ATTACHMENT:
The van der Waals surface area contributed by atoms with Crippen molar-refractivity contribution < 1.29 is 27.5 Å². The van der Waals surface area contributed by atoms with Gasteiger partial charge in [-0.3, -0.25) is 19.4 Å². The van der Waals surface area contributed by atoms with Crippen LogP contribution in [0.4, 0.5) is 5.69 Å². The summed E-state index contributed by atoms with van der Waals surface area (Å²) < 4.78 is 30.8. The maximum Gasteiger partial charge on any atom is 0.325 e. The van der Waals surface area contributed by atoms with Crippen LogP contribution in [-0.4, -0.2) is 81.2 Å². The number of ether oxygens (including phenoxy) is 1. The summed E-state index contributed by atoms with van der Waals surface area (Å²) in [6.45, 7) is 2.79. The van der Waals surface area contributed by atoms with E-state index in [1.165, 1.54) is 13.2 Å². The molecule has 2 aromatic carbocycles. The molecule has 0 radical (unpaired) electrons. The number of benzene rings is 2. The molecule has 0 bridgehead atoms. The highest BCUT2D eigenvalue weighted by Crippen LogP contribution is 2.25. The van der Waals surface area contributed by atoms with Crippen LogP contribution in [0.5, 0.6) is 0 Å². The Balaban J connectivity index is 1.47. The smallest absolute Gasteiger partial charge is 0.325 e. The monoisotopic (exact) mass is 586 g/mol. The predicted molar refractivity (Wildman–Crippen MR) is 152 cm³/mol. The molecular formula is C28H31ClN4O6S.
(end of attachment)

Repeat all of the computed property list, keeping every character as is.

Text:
The van der Waals surface area contributed by atoms with Crippen molar-refractivity contribution < 1.29 is 27.5 Å². The van der Waals surface area contributed by atoms with Gasteiger partial charge in [-0.3, -0.25) is 19.4 Å². The van der Waals surface area contributed by atoms with Crippen LogP contribution in [0.4, 0.5) is 5.69 Å². The summed E-state index contributed by atoms with van der Waals surface area (Å²) < 4.78 is 30.8. The maximum Gasteiger partial charge on any atom is 0.325 e. The van der Waals surface area contributed by atoms with Crippen LogP contribution in [-0.4, -0.2) is 81.2 Å². The number of ether oxygens (including phenoxy) is 1. The summed E-state index contributed by atoms with van der Waals surface area (Å²) in [6.45, 7) is 2.79. The van der Waals surface area contributed by atoms with E-state index in [1.165, 1.54) is 13.2 Å². The molecule has 2 aromatic carbocycles. The molecule has 0 radical (unpaired) electrons. The number of benzene rings is 2. The molecule has 0 bridgehead atoms. The highest BCUT2D eigenvalue weighted by Crippen LogP contribution is 2.25. The van der Waals surface area contributed by atoms with Crippen LogP contribution in [0.5, 0.6) is 0 Å². The Balaban J connectivity index is 1.47. The smallest absolute Gasteiger partial charge is 0.325 e. The monoisotopic (exact) mass is 586 g/mol. The predicted molar refractivity (Wildman–Crippen MR) is 152 cm³/mol. The molecular formula is C28H31ClN4O6S.